Thermodynamics Study Guide (page 3)

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Updated on Sep 27, 2011

First Law of Thermodynamics

As one defines the parameters in mechanics that characterize the mechanical state, position, and speed, then the interactions (force and torque) and the energies, we will similarly define parameters for the next concept. We have introduced the thermodynamic parameters previously (pressure, volume, temperature, and moles). We have talked about heat and internal energy exchange between systems. Now it is time to apply the principle of conservation of energy to this subject. The statement of the first law of thermodynamics does exactly this.

Any change in the system is due to exchange of energy with its surroundings. Energy is not a vector quantity, and therefore, we need a convention to establish the sign of these energies because of the different consequences of exchanging energy. For confirmation of this need, read ahead to the next example. At the beginning of this lesson, we talked about the convention for work; now it is time to define a convention for heat.

First Law of Thermodynamics

The first law of thermodynamics, also called conservation of energy, says that the internal energy of a system changes from an initial value Ui to a final value Uf, due to heat exchange Q and work performed on or by the system, W.

ΔU = Uf – Ui = Q + W

Convention for Work
  • Work is a positive quantity when work is performed on the system.
  • Work is a negative quantity when work is performed by the system.


You have two completely identical containers, and the same quantity of liquid is in both of them. You put one of them in contact with a colder object and it loses 100 J of heat. The other one you put in contact with a warm source and it gains 100 J. The energy is the same. Is the final state of the two containers the same?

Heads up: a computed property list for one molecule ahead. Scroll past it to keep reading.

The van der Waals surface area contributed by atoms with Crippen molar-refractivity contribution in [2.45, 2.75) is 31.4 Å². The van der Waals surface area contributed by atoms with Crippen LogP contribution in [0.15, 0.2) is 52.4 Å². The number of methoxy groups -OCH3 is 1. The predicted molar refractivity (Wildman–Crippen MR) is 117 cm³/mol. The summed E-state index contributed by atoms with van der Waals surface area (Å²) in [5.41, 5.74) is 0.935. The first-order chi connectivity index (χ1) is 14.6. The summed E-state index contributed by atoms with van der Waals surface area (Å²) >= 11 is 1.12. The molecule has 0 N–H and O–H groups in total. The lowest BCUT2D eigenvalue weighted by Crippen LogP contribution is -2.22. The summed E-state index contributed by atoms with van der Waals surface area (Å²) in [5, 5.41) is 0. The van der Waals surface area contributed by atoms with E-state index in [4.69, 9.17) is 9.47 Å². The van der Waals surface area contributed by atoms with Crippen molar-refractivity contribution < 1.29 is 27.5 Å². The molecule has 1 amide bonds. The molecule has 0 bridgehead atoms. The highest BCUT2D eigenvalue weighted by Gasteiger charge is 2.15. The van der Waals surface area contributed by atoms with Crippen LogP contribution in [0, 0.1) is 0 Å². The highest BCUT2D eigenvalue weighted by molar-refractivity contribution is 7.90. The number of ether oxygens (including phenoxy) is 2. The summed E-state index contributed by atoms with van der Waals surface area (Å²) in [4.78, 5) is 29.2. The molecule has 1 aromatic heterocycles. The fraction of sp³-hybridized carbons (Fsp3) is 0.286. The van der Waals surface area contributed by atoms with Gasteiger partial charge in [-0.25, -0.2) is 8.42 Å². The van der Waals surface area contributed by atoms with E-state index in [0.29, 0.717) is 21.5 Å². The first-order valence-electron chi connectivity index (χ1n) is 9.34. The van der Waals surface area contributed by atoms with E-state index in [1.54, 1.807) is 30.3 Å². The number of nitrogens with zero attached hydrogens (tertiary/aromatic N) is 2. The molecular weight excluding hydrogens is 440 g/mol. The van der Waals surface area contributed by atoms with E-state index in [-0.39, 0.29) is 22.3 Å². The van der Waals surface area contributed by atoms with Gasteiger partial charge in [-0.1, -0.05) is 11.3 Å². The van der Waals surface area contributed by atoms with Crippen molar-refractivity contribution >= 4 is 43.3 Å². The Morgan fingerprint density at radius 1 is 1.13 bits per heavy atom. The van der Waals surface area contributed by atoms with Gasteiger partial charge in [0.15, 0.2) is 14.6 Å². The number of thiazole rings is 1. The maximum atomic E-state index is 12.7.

The state is not similar because the system absorbing heat will have atoms and molecules moving faster: It has larger temperature, while the system that cools down will have slower particles and smaller temperature. Because the thermodynamic state is characterized by P, V, T, and m, even if the rest of the parameters are the same, the temperature is different, so the states are different.

Second Law of Thermodynamics

The second and final law of thermodynamics refers to a "natural" process—the flow of heat. Numerous circumstances in your life have allowed you to experience the essence of this law.

There are other ways to express the meaning of this law. These other expressions require the introduction of machines, such as engines and refrigerators, or concepts, such as entropy. The formulation of these expressions varies with the field of study. So don't be surprised if you open a book geared toward engineering professionals and find the law expressed with engines or if you open a more advanced textbook and find a discussion about entropy. Each and every field of study introduces the law based on previous knowledge of that field of study.

Second Law of Thermodynamics

Heat flows from a substance at a higher temperature to a substance at a lower temperature and does not flow spontaneously in the reverse direction.